One of the things you will encounter in college is office hours. Professors are required to have them as part of their class schedule, both at a set time every week and by appointment. During exams or before major papers, office hours may be required. They can be used when you're having trouble in a class, or have questions about the lectures, or if you're fascinated by the material and want to know more. Office hours in general are highly encouraged and possibly one of the most underutilized resources on Oberlin campus.
As an academic ambassador (and as a well-seasoned student), I actively encourage office hours. One of your "jobs" as a college student is to get to know at least one professor very well throughout your college tenure. Not only are your professors ridiculously cool and fascinating people, they are valuable resources both in regards to your classes and your life as a student. They have wayyy more experience than you and they really want you to succeed, and know what it takes. Use them. Use them.
Personally, I was completely terrified of the concept of office hours my freshman year. The professors were amazing and awesome and being in the same room as them one-on-one just seemed like a god-given experience, something not worthy of a lowly freshman.
So, baby steps. I don't sit outside my professors' offices every week, but I frequent them more often than I had in the past. I visited Jan Cooper this morning to talk about an adjustment I made in my grant proposal, and it was a really invigorating experience. I walked out of her office with more ideas than I had before, and I was ready to talk about the project with other people. I promptly got in an hour long conversation with Yoshi about the project, which twisted my brain even more. It felt good. (Sorry for the distraction, Yoshi.)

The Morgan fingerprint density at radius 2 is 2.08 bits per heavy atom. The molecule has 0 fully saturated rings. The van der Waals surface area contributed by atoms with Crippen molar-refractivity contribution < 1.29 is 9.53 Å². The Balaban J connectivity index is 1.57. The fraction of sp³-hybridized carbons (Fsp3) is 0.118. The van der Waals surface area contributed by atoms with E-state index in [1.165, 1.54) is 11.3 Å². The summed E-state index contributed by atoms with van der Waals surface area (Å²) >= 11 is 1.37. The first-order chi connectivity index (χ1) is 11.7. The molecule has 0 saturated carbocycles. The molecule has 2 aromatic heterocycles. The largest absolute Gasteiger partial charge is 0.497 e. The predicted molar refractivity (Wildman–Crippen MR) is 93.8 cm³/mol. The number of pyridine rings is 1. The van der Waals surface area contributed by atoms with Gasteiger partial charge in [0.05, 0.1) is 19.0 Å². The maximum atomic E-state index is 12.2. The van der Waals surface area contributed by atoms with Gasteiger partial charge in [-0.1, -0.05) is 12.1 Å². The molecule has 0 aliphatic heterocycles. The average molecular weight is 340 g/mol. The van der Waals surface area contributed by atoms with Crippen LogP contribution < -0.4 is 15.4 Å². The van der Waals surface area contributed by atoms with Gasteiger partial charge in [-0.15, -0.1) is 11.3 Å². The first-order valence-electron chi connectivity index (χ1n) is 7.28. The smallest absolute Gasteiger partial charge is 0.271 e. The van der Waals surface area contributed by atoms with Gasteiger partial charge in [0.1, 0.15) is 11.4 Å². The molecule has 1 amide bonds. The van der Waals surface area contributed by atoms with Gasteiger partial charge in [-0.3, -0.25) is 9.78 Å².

Last year, I took a cue from my professors and put a spin on this part of the college experience. I was so incredibly busy and still wanted a social life but not the headache of planning times to see people. The solution? Holding office hours in my room, from 4-6pm on Mondays (with an invitation to join me for dinner at Harkness following, if so desired).
It was cool. I had some frequent visitors and some special guests, and generally, it was just a relaxed atmosphere in the middle of a flurry of activity. I could never do anything functional on Monday afternoons except for sitting around and socializing anyways, so this was a good concentrated use of my time. I think my attendees were happy with it too.
This semester, I luckily have a wonderful social magnet of a roommate who loves to entertain just as much as I want to have my friends gather in a cozy space. Last year, Harris had tea times in his single in Noah, and even built a coffee table for this express purpose.
So what happens when two socialites get an itch? Harris and Ma'ayan hold office hours!
We send out emails with details, the hours, the location, and that we would include tea and goodies and hugs to anyone that attended this brief distraction from the end of weekend work catch-up.
Invitees are still confused by the name, though. We're obviously not professors (well, Harris taught an ExCo last year, and I'm planning on teaching one next year... but we don't have the education or salaries to back it up). We really like the open door policy. It means we're here and willing to devote our time and minds to our intellectual peers for a period of time each week.
Our office hours could, in fact, be true office hours, if so desired. My friend Greg swore he was going to come with deep philosophical questions to provoke us, and I swore back at him that we, in true professor form, would answer his questions with other questions. This week, though, he got caught up in the hustle and bustle of the event (there was a massive game of Set on the floor interspersed with tea, pie, and Oreos), and forgot completely about his goal. Guess we're not great professors. We're easily distracted. We're also not as wise and experienced, but we sure are fun.
But then again, so are your professors (they have much more in the wise and experienced department, too). Use them.